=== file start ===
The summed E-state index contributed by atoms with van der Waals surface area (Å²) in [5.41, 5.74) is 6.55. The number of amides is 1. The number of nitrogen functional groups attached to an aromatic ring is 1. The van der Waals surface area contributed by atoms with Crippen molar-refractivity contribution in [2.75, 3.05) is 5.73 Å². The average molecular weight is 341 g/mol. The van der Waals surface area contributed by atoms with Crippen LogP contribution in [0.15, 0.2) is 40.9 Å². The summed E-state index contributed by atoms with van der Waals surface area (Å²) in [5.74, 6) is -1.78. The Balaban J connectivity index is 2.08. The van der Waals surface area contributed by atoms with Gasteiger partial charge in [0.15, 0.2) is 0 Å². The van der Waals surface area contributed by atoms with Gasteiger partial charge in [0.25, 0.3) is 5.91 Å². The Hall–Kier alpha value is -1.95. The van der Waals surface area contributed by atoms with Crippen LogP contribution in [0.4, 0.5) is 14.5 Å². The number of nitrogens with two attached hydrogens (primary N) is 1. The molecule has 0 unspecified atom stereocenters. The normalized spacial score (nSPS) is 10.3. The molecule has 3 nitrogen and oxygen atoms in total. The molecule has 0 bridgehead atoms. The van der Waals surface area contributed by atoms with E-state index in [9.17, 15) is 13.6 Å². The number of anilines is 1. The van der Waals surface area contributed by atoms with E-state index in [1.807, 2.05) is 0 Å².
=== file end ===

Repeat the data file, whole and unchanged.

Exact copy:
The summed E-state index contributed by atoms with van der Waals surface area (Å²) in [5.41, 5.74) is 6.55. The number of amides is 1. The number of nitrogen functional groups attached to an aromatic ring is 1. The van der Waals surface area contributed by atoms with Crippen molar-refractivity contribution in [2.75, 3.05) is 5.73 Å². The average molecular weight is 341 g/mol. The van der Waals surface area contributed by atoms with Crippen LogP contribution in [0.15, 0.2) is 40.9 Å². The summed E-state index contributed by atoms with van der Waals surface area (Å²) in [5.74, 6) is -1.78. The Balaban J connectivity index is 2.08. The van der Waals surface area contributed by atoms with Gasteiger partial charge in [0.15, 0.2) is 0 Å². The van der Waals surface area contributed by atoms with Gasteiger partial charge in [0.25, 0.3) is 5.91 Å². The Hall–Kier alpha value is -1.95. The van der Waals surface area contributed by atoms with Crippen LogP contribution in [0.4, 0.5) is 14.5 Å². The number of nitrogens with two attached hydrogens (primary N) is 1. The molecule has 0 unspecified atom stereocenters. The normalized spacial score (nSPS) is 10.3. The molecule has 3 nitrogen and oxygen atoms in total. The molecule has 0 bridgehead atoms. The van der Waals surface area contributed by atoms with E-state index in [9.17, 15) is 13.6 Å². The number of anilines is 1. The van der Waals surface area contributed by atoms with E-state index in [1.807, 2.05) is 0 Å².